Norwegians are an inscrutable bunch. I’ve got colleagues from up there and, let me tell you, they are a constant source of wonder. Amongst many things, they’ll think nothing of saying things such as “Because you haven’t asked for this thing, you’re not gonna get it” to a customer who has paid millions for our services, or “Stop being so English” if I ever dare uttering nonsense such as “I see your point” or “I appreciate your point of view” within their earshot. They’re the kind of guys who will call a treacherous shoal Skitenflesa (shit rock) or a village Å because, well, why the hell not.
Brutally honest, deadpan as a 1960s Bond villain and seriously funny, the Norwegians have given the world many things – think salted liquorice shaped like little fish, badass polar explorers and folks who would share a sleeping bag for two years before deciding to get on first-name terms – and a book called Shark Drunk (subtitle: The Art of Catching a Large Shark from a Tiny Rubber Dinghy in a Big Ocean) by the awesomely-named Morten Strøksnes.
Shark Drunk – original name Havbuka, Ocean Book according to Google Translate – wouldn’t have worked at all had it been written by anyone other than a Norse. No one but the son (or daughter, it’s 2020 so let’s not be sexists, shall we?) of that beautiful country could’ve kicked it all off with these immortal lines: “Three and a half billion years. That’s the time it took from the moment the first primitive life-forms developed in the sea until Hugo Aasjord phoned me one Saturday night in July”. Read it in the soft accent of a Norwegian, with their quiet seriousness and those A’s that sound like O’s, and tell me if this isn’t a hell of a hook. Pun intended.
Throughout the book I kept on hearing echoes of Hemingway, and not because his spirit is haunting my flat. There’s a lot of The Old Man and the Sea in here, for Shark Drunk is the story of two men and their quest to land an elusive fish, though this isn’t the Caribbean and the prized prey isn’t a marlin. Instead it’s a fjord in the Lofoten archipelago and the fish is a big, mysterious piece of business called Greenland shark: five meters long, blind, capable of living for centuries, with skin that is exported as sandpaper and meat so toxic that can temporarily paralyze dogs and give men a bender to remember. Even the narrative style reminds me of Hemingway: big, broad brush strokes painting pictures that are vivid but at the same time manage to leave a lot to the imagination, a matter-of-factness where every word seems to be chosen very carefully. This is a book written by people who don’t speak a lot but, when they do, carry a lot of meaning.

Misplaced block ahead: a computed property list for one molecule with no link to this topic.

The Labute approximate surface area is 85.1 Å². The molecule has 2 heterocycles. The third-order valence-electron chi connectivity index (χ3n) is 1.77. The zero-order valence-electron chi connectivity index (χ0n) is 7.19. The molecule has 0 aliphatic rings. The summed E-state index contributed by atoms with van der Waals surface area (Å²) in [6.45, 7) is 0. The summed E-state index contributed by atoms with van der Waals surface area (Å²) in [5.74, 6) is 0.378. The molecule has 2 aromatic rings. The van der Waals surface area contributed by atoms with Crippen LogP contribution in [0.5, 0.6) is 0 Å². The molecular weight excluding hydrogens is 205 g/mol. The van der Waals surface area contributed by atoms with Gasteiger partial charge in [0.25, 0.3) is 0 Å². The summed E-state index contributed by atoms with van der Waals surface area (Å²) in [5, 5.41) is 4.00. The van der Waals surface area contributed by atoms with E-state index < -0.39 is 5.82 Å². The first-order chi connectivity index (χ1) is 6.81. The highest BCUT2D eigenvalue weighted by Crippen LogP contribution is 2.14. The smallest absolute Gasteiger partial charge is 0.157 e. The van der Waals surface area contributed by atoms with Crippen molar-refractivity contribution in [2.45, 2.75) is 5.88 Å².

I opened Shark Drunk expecting a story on men versus nature, on fishing in the open ocean out of a small boat, and I got all that. But there’s so much more, a lot more. There’s history, there’s science, there’s the story of Hugo and Mette and their quest to put the crumbling Aasjord station back onto the centre-stage of life in Skrova island. There’s the deep-rooted love for a place, the Vestfjord, its people and its culture and some exquisitely quirky forays into the depths of the Norwegian language (who would have ever guessed that the local dialect has 30 words to define winds blowing from the west, or that sjybårturn defines the sound of water lapping against the shore on a warm summer night?). And, there and again, there are pearls of these guys’ trademark Nordic honesty, such as “A man on a mall windswept island off Vestlandet also proved that Forbes was full of shit”. Because you know he was.
What is this book, then? A kaleidoscope. At its core, it’s a quest; the refreshingly démodé act of hunting an animal, of casting a line instead of heading off to the fish aisle at Lidl. But it’s also an adventure book, a travel story, a history treatise, a science publication. It’s serious, it’s deadpan, it’s humorous, it’s thoughtful and often even poetic. It’s soon to be saying this, but I firmly believe that Shark Drunk has all the markings of a modern-day classic.